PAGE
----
Recipe for Salmon and Avocado Salad
1 can wild salmon
1 small-medium avocado
1-2 dashes organic, or non-GMO, soy sauce (or gluten-free tamari)
A few turns of fresh ground black pepper
mash salmon and whole avocado in bowl
add pepper and soy sauce to taste (careful not to add to much soy)
I’ll have to brag for a moment here about the wonder of a variety of bananas called ICE CREAM BANANAS. It is a cross between Musa acuminata and balbisiana known as Blue Java. I know they don’t carry these in any supermarkets, they are even hard to find at the farmer’s market here in Hawaii. But you can usually find some trees at home depot for $7, plant it and wait about 1 to 2 years.
If you get the chance, you MUST try them. They are soft and creamy, with notes of vanilla and resemble ice cream when frozen! The have a blueish tint when they are un-ripe, and once they are yellow and very soft they are at their peak ripeness. These banana trees like to lean instead of standing tall, so beware before you plant them on the side of your path. Read more about ice cream bananas at this article from the Huffington Post.
Banana Ice Cream Instructions:
To make ice cream banana “ice cream”, all you need to do is peel several ripe ripe bananas and add to your blender or food processor and whip into a creamy creamy puree and chill in the freezer for 1-2 hours.
Obviously, any bananas will work. Just don’t use ones that are browning or very bruised. An easier way to enjoy the taste, is to simply peel and freeze the bananas and enjoy as a super simple, sweet and satisfying dessert. If left in the freezer longer, it will still be good but the consistency will crystalize. If you have an ice cream maker, you may want to take it a step further and prepare the bananas by churning it to decrease the crystals. I have used my Kitchenaid Ice cream attachment with excellent results. You can try adding coconut milk for a coconut ice cream banana ice cream.
People put a lot of things on popcorn all over the world. In Hawaii, “Hurricane Popcorn” often is sprinkled with furikake, sugar, food colorings and other seasonings. In this furikake popcorn recipe, we strip out the unessential sugar and colorings and simple toss the furikake with melted coconut oil. If you are not familiar with furikake a basic definition is a traditional Japanese seasoning that includes sea salt, toasted sesame seeds, and nori (a dried seaweed).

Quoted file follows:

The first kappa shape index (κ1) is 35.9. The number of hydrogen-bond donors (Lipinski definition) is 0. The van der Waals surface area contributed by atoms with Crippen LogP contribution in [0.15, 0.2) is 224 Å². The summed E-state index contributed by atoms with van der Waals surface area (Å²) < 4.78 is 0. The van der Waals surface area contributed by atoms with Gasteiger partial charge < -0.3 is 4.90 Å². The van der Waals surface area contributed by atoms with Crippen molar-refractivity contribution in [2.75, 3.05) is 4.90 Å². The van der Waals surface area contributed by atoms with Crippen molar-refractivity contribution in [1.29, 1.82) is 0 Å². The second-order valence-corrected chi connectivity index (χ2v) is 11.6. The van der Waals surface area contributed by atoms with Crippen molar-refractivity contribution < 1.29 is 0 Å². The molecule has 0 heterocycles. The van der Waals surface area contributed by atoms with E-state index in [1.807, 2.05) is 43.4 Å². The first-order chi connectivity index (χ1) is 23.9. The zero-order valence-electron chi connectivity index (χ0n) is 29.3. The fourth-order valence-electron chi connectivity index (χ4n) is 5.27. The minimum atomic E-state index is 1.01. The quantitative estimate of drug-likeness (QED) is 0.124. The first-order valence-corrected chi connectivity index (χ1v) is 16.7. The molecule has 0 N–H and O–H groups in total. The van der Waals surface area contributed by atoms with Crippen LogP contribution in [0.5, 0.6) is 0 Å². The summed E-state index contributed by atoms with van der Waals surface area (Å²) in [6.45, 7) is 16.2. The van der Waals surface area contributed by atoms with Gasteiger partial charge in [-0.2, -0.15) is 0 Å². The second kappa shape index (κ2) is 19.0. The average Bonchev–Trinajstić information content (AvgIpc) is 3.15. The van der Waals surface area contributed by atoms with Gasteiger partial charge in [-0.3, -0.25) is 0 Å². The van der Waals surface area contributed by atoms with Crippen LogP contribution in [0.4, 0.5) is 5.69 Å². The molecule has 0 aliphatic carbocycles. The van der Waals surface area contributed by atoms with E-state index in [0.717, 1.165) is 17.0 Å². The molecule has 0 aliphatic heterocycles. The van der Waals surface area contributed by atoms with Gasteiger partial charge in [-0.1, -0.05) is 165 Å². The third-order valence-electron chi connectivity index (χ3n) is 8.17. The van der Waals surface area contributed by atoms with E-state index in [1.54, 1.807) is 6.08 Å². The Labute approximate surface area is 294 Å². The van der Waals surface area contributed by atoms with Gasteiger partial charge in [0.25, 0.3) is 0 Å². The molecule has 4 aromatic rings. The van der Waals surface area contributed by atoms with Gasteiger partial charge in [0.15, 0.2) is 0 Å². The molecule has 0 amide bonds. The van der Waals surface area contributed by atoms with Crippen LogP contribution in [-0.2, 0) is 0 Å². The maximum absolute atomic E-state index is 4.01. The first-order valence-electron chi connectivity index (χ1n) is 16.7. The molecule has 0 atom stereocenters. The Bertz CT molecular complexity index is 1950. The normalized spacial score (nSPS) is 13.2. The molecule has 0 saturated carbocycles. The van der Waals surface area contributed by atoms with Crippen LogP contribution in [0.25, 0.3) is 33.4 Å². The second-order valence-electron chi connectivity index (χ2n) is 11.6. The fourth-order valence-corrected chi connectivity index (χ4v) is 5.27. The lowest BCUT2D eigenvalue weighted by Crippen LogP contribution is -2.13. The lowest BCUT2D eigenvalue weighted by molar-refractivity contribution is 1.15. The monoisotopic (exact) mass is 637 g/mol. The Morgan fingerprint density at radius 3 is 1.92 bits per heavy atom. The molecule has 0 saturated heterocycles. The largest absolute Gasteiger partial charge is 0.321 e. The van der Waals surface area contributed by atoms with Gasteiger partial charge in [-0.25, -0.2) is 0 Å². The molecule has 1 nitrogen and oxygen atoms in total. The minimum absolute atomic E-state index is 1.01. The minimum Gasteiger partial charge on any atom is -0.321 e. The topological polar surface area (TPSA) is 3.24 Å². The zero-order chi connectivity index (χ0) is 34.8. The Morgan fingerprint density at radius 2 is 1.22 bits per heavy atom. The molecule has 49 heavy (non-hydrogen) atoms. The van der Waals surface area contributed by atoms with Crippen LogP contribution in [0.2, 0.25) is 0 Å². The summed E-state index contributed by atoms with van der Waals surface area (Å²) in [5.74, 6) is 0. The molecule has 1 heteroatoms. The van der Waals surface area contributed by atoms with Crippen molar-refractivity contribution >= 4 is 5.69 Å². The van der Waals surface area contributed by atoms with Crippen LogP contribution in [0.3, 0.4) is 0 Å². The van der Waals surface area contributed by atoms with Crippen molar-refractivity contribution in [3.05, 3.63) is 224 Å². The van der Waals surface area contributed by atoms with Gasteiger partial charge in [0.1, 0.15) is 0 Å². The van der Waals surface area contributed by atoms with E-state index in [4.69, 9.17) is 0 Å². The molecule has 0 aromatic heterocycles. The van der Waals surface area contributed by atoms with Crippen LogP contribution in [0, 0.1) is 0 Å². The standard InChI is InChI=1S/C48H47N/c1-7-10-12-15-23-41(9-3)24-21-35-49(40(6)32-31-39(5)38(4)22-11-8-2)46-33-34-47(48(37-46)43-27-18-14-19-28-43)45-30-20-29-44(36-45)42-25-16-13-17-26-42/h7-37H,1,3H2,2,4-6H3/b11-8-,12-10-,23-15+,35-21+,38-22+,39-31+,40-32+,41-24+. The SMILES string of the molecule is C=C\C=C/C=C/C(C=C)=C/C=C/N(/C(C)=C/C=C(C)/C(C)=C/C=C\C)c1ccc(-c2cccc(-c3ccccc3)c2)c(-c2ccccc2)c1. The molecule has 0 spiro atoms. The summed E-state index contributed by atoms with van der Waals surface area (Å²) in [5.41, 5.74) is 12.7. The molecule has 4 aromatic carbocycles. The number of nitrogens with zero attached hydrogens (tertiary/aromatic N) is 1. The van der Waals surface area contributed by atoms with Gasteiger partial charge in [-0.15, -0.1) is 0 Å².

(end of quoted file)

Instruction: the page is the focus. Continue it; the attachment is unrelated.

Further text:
Furikake is a packed with nutrition. The sea salt includes magnesium. The toasted sesame seeds are high in protein, minerals, and nori contains protein fiber and many more minerals and vitamins. Seaweed also has naturally occurring iodine which is vital for developing fetuses, and in proper thyroid function. Additionally, seaweeds have more than 56 minerals and trace minerals necessary for your body in the most absorbable form.
Make sure you look for all natural varieties as often mainstream furikake contains MSG, gmo-sugars, etc. Check the ingredients and make sure you are infact making the healthy choice. Also, avoid labels with words like “stabilizers, additives etc.”
For example, this furikake pictured is made with sea salt and contains no MSG. Furikake is most often used on top of rice. Additionally it is sometimes as an additive with another Hawaiian dish called Poke, on baked or broiled fish, on top of fries etc. Try adding this savory topping to your Popcorn to up your nutrient content.
Recipe for homemade Furikake Popcorn
Use an air popper or pop your corn in a pot just like the ol’ days using coconut oil.
Toss with salt, more coconut oil if needed and then the furikake.
As an optional extra seasoning you could add a few dashes of some hot sauce
I grew up on Jiffy cornbread. In fact, I learned to bake with these packaged mixes. I know they have their time and place but once you learn more and more about processed foods it is hard to buy pre-made mixes. In fact, there are many reasons to stay away from baking mixes. For one, the fewer ingredients a recipe contains, the more wholesome it is. Eating WHOLE foods is the key to a healthy existence.
This recipe for healthy cornbread with coconut oil is comparable to your traditional cornbread with butter and buttermilk.
1 and ⅓ cup milk (I have used whole, organic, raw milk from the mountains of Pa‘auilo), you could also do ⅔ buttermilk (2 teaspoons lemon juice and milk and let sit for 10 minutes) and then ⅔ cup regular milk.
2 eggs (organic)
1-2 tablespoons honey (Big Island honey all the way)
This raisin cinnamon swirl bread recipe will take you back to you childhood. Nostalgic sugar sweetened plump raisins in chewy bread. This recipe is not complicated. Just follow the steps and allow time to let it rise until it doubles in size 2x. This recipe is perfect for a Sunday morning when you are just hanging around the house. Don’t rush the rising process!
Recipe for Cinnamon Raisin Swirl Bread
wire cooling rack (optional)
heavy duty mixer or food processor
dry ingredients (step 1):
½ teaspoon salt
2 -3 teaspoons cinnamon
3 and ½ cup flour
wet ingredients (step 2-3):
⅔ cup milk
½ cup brown sugar
3 tablespoons melted butter
⅔ cup buttermilk (⅔ cup milk + 1-2 tablespoons fresh lemon juice-let sit for 5 minutes)
2 teaspoons yeast (for step 3)
1 cup + raisins, for best results they should be brought to room temperature (for step 8)
1) mix dry ingredients
2) add ⅔ cup milk regular milk (not buttermilk) into a bowl and add ½ cup of brown sugar, stir to dissolve
3) add yeast to milk and brown sugar mixture. let sit for 5 minutes. stir to dissolve (make sure you STIR and allow it to dissolve before adding anything else).